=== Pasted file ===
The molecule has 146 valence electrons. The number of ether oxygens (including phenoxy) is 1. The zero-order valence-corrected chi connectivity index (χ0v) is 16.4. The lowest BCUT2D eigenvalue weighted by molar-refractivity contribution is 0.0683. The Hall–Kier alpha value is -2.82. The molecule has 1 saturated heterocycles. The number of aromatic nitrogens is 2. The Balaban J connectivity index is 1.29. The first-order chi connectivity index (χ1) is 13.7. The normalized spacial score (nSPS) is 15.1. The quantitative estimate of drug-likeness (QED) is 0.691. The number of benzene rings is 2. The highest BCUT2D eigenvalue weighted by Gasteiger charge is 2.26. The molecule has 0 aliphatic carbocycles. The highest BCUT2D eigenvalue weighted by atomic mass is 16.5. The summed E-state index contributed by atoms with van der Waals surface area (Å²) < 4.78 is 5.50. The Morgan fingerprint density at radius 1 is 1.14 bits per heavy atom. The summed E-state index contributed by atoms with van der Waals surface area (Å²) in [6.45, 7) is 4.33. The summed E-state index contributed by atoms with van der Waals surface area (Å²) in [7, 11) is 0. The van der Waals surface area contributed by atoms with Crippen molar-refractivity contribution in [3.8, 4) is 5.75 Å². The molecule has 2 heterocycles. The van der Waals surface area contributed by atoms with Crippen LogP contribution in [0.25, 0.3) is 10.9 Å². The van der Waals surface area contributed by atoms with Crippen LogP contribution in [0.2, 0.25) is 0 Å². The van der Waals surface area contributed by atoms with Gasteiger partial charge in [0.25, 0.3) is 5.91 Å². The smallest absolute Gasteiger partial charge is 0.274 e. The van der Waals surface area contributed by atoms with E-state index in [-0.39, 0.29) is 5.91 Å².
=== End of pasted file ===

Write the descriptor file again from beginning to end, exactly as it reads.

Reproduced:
The molecule has 146 valence electrons. The number of ether oxygens (including phenoxy) is 1. The zero-order valence-corrected chi connectivity index (χ0v) is 16.4. The lowest BCUT2D eigenvalue weighted by molar-refractivity contribution is 0.0683. The Hall–Kier alpha value is -2.82. The molecule has 1 saturated heterocycles. The number of aromatic nitrogens is 2. The Balaban J connectivity index is 1.29. The first-order chi connectivity index (χ1) is 13.7. The normalized spacial score (nSPS) is 15.1. The quantitative estimate of drug-likeness (QED) is 0.691. The number of benzene rings is 2. The highest BCUT2D eigenvalue weighted by Gasteiger charge is 2.26. The molecule has 0 aliphatic carbocycles. The highest BCUT2D eigenvalue weighted by atomic mass is 16.5. The summed E-state index contributed by atoms with van der Waals surface area (Å²) < 4.78 is 5.50. The Morgan fingerprint density at radius 1 is 1.14 bits per heavy atom. The summed E-state index contributed by atoms with van der Waals surface area (Å²) in [6.45, 7) is 4.33. The summed E-state index contributed by atoms with van der Waals surface area (Å²) in [7, 11) is 0. The van der Waals surface area contributed by atoms with Crippen molar-refractivity contribution in [3.8, 4) is 5.75 Å². The molecule has 2 heterocycles. The van der Waals surface area contributed by atoms with Crippen LogP contribution in [0.25, 0.3) is 10.9 Å². The van der Waals surface area contributed by atoms with Crippen LogP contribution in [0.2, 0.25) is 0 Å². The van der Waals surface area contributed by atoms with Gasteiger partial charge in [0.25, 0.3) is 5.91 Å². The smallest absolute Gasteiger partial charge is 0.274 e. The van der Waals surface area contributed by atoms with E-state index in [-0.39, 0.29) is 5.91 Å².